To be able to work you must have the National Insurance Number (NIN) which is your identification number for the tax administration. You can get this by calling and requesting it. They will tell you to go to a job centre responsible for your district. It can take two or three weeks to get an appointment, and since you won’t be able to work without this, we recommend you to call two or three weeks before arriving in the country, so you can have your appointment the day after you arrive.

Popular cities in the United Kingdom

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Life in the UK

This multicultural country offers a wide range of of cuisines, and experiences. From the bustling streets of London to the rolling hills of the countryside, there is something for everyone. The UK is home to over 30 UNESCO World Heritage Sites, including Stonehenge and the Tower of London. British people are known for their charming manners, love for queuing, and their passion for tea. Don’t be surprised if someone offers you a cuppa or engages in friendly banter. The UK is a melting pot of accents and dialects, so get ready to enjoy regional accents from Scottish to Cockney.

Basic facts about the UK

The United Kingdom consists of England, Wales, Scotland, and Northern Ireland.  England occupy two-thirds of the island of Great Britain and offshore islands as the Isle of Wight and the Isles of Scilly. They border Scotland to the north and Wales to the west.

As a kingdom they have their own monarchy which is one of the reasons why England is so popular. The late Queen Elizabeth was on the throne since 1952, and she was highly appreciated in the kingdom. Furthermore, you can experience the joy of all four seasons in England. Also, everything is kind of closeby in England. If you wish to visit another village it is around 30 min away by car or 2 hours tops, so you can plan weekend trips to get to know the country.

England’s culture over the years

Culturally, England has been a homogeneous country regarding its traditions, but with the expansion of the British empire it started receiving customs from many diverse countries including Afro Caribbeans, Asian, Muslims and other immigrant ethnics. This has made England a highly tolerated country for immigrants. Right now it is settled as the most crowded country in Europe which explains why their VISA requirements to enter the country has been discussed the past years.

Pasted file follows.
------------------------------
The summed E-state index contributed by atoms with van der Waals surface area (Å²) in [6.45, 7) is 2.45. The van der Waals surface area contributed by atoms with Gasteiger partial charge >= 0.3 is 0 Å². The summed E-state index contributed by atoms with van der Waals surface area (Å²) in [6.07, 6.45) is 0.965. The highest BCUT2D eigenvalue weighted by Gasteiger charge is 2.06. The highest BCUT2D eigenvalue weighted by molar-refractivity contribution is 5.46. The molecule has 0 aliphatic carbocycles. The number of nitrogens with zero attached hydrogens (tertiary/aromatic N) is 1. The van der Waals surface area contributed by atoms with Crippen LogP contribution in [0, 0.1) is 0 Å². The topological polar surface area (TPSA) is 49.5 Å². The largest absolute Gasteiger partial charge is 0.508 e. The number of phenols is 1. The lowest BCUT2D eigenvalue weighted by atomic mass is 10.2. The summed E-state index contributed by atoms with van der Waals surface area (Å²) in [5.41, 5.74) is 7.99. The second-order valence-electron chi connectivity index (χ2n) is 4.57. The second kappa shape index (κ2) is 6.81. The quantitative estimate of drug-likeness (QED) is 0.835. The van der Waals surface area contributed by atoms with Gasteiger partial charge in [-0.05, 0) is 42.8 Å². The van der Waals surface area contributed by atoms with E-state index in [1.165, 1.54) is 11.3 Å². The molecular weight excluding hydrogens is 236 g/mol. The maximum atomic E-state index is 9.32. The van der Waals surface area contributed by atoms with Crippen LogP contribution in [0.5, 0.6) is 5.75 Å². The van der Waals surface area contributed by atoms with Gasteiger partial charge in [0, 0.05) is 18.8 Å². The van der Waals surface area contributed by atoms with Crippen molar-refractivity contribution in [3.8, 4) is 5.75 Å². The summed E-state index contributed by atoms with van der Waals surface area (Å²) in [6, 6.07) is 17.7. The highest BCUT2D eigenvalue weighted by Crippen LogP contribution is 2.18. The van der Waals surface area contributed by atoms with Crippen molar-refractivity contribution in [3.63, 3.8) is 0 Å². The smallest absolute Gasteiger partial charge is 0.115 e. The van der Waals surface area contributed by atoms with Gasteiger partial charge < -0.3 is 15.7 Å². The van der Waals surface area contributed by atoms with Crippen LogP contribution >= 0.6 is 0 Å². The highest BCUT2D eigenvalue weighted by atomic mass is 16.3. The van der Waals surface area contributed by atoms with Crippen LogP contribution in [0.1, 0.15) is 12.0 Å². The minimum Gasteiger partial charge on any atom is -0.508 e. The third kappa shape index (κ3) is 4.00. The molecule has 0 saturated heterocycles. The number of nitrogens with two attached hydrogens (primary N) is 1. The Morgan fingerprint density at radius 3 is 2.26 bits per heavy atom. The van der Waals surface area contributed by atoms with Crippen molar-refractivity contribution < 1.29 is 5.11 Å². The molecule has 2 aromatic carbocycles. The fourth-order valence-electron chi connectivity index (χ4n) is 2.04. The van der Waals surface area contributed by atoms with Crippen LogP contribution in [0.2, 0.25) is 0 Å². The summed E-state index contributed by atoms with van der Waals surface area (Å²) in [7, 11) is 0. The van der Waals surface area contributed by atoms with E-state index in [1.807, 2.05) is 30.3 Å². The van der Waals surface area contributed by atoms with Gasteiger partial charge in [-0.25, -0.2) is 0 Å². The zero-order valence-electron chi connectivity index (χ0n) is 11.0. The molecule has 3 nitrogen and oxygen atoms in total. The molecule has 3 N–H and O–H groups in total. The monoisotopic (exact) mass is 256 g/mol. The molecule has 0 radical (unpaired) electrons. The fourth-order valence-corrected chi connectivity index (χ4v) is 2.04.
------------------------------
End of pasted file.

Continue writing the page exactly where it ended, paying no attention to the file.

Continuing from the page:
Typical English food

The culinary arts in England may not be the healthiest but it surely is delicious. Their food is based on beef, lamb, pork, chicken, and fish, all cooked with the minimum of seasoning and generally served with potatoes and maybe one other vegetable. Their preferred fish is cod or haddock, deep fried and served with fries: best known as fish and chips, and it’s one of the most popular dishes. Their breakfast is a good starter for the day, with eggs, beans, sausage, bread, bacon and salad. Cream tea is also a darling, and it’s strawberry with cream and a cup of tea (with a bit of milk). In general, if you are a tea lover, England will be perfect for you.

English food is not that spicy, they prefer to add different flavours from various ingredients instead of seasoning too much. Living in England would definitely make you appreciate the mixing between many flavours, it will spread your knowledge about what you consider normal at food.

How to find a place to live in England

The availability and price of accommodations or a room in England will depend on the zone you want to live in, and the proximity to public transport. But let’s talk about the MUST-know things about renting in England.

  • Additional cost: Besides the price of the rent, remember there are always extra bills that you also have to pay, and these utility bills should be included in your budget. 
  • We recommend looking for something around 30% of your income, and if it’s in London, you will probably end up with 40%.
  • You have to make an “offer”: The renting price in the announcement is not necessarily the final one. Renting is kind of complicated in England, and especially in London landlords wait to see the different offers before choosing one that benefits them most.
  • Deposit: Usually, deposits are calculated about 5 weeks of rent, which you will get back if you didn’t cause any damage to the property during your stay. Make sure your deposit is held by the Tenancy Deposit Scheme (TDS). If the landlord refuses to return your deposit under false assumptions you will be able to open a dispute and get your money back.

When considering budget-friendly places to live in the United Kingdom, it’s important to look beyond major cities where the cost of living tends to be higher. Consider smaller towns and suburban areas that offer a more affordable lifestyle. Places like Nottingham, Leeds, and Newcastle upon Tyne can provide a good balance between affordability and amenities. These cities offer a lower cost of living compared to London or Edinburgh, while still providing access to cultural attractions, quality education, and employment opportunities.